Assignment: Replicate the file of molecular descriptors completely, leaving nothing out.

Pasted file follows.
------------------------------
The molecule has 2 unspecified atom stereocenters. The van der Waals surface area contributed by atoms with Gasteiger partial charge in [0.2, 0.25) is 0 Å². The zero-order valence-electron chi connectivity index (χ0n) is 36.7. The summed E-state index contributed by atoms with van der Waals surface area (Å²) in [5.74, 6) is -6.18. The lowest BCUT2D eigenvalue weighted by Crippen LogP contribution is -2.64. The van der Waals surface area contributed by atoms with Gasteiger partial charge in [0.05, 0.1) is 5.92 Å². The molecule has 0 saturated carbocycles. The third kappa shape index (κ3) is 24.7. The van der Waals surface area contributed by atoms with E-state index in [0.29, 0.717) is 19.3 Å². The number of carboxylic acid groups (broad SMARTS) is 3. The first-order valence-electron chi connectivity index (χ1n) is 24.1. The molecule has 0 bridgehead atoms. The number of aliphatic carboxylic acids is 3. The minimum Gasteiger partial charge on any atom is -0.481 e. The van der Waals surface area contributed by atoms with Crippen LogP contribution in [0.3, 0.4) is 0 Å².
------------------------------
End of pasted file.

The molecule has 2 unspecified atom stereocenters. The van der Waals surface area contributed by atoms with Gasteiger partial charge in [0.2, 0.25) is 0 Å². The zero-order valence-electron chi connectivity index (χ0n) is 36.7. The summed E-state index contributed by atoms with van der Waals surface area (Å²) in [5.74, 6) is -6.18. The lowest BCUT2D eigenvalue weighted by Crippen LogP contribution is -2.64. The van der Waals surface area contributed by atoms with Gasteiger partial charge in [0.05, 0.1) is 5.92 Å². The molecule has 0 saturated carbocycles. The third kappa shape index (κ3) is 24.7. The van der Waals surface area contributed by atoms with E-state index in [0.29, 0.717) is 19.3 Å². The number of carboxylic acid groups (broad SMARTS) is 3. The first-order valence-electron chi connectivity index (χ1n) is 24.1. The molecule has 0 bridgehead atoms. The number of aliphatic carboxylic acids is 3. The minimum Gasteiger partial charge on any atom is -0.481 e. The van der Waals surface area contributed by atoms with Crippen LogP contribution in [0.3, 0.4) is 0 Å².